Mass Effect

21 08 2008

I finished playing Mass Effect in the first days of my latest illness. In many ways the makers stole the bones of Knights of the Old Republic and simply gave them a nice polish. At least they chose a good game to rip off, I love KOTOR, so much so that Kirsty will attest to my frantic obsession as I trolled every game shop and second hand bin trying to find the sequel.

Still the games are a wee bit too similar for me. In many ways MEs biotic powers are the force by another name. The interfaces are incredibly similar also. Like KOTOR we view events from over the main character Shepard’s shoulder and like KOTOR we explore the game world in a group of three. We can assign roles to our allies – send them forth as cannon fodder if you want or have them hang back and pound the enemy from a distance.  When we engage in dialogue we are presented with a range of options which expand even further based on our personality choices in the game. So far this is all similar to KOTOR. There is even a gambling mini game which is like sabaac from Star Wars.

Combat is at times confusing and frustrating, especially in the early days of playing. We’re presented with four options: pistol, assault rifle, shotgun and sniper rifle and through the allocation of points gained through experience we can advance our skills.  Eventually you adjust to the various weapons and you’ll chose your favourite but I found there just wasn’t any incentive to swap between the various types.

The thing that stands the games out from each other is the depth. It’s like they did a bionic rebuild on KOTOR. The game is beautiful and with a far greater level of depth then KOTOR. The next gen platform allows them to make the game look stunning and it does – the cinematics are some of the best I’ve ever seen and the animations of the characters are at times incredible. We literally have a whole galaxy to explore and the story takes us throughout it.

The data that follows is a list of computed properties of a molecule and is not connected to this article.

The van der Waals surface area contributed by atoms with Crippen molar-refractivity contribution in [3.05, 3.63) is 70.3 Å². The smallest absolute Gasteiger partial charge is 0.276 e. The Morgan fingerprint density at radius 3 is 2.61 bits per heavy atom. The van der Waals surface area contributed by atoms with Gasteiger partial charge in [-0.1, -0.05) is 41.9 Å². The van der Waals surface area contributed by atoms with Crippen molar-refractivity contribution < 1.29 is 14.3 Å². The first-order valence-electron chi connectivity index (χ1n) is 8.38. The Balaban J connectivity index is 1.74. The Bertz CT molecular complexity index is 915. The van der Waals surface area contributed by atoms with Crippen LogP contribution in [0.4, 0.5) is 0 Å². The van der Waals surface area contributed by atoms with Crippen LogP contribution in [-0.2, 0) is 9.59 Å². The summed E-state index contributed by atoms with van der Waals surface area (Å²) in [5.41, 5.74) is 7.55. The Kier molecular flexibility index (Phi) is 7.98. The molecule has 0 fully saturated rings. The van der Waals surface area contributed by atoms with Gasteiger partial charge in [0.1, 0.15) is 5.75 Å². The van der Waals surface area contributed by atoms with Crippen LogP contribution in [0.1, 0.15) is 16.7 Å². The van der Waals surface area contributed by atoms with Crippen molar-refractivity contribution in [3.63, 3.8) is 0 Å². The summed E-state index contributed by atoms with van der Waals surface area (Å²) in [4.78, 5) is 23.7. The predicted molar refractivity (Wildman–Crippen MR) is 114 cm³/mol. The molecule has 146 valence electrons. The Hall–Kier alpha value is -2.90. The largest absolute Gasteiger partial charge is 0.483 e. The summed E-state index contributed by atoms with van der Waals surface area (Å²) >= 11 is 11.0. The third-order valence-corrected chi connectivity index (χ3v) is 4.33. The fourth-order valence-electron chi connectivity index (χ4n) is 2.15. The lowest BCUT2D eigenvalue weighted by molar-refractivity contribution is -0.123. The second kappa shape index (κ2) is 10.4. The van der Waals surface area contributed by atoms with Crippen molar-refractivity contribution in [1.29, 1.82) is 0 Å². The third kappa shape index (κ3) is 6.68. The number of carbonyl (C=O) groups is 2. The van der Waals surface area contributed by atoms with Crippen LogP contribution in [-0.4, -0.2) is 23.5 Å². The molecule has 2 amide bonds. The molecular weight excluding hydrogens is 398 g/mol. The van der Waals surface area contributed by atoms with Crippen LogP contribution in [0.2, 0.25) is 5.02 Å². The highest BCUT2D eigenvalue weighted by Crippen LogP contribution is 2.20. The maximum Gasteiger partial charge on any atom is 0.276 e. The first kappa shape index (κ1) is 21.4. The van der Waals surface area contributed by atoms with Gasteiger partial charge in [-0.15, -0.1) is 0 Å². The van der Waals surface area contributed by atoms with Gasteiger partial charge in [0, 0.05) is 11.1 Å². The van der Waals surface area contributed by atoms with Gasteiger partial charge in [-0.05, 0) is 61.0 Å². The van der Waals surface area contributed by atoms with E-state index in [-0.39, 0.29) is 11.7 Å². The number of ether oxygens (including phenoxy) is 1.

But the game’s sheer depth is also to its detriment. There are too many worlds and they are not diverse enough. I simply couldn’t bring myself to explore every solar system to find the lesser items needed. Towards the end I found myself confining myself to the main quest, I just didn’t want to land on another desolate world and battle a few baddies on it for a treasure or two.

They also have included romance options and while they do have importance in the overall story, I found them a tad lame. I just didn’t believe the relationships we were supposed to be interested in – at times they seemed ludicrous. The relationships were flawed ambition on the part of the creators and I couldn’t help but compare them to the effective and meaningful relationships in GTA. What Nico experiences towards the end of GTA:IV is a much more effective and moving experience.

What makes ME stand out is its brilliant story. For the most part the writing is excellent and the voice acting is superb. I’m eagerly looking forward to the sequel (whenever it arrives)

8 out of 10




2 responses

22 08 2008
edwin mcrae

Good review, Rob! Thought about reviewing for someone like Gamefreak magazine? Hope you and Kirsty are feeling better now.

25 08 2008

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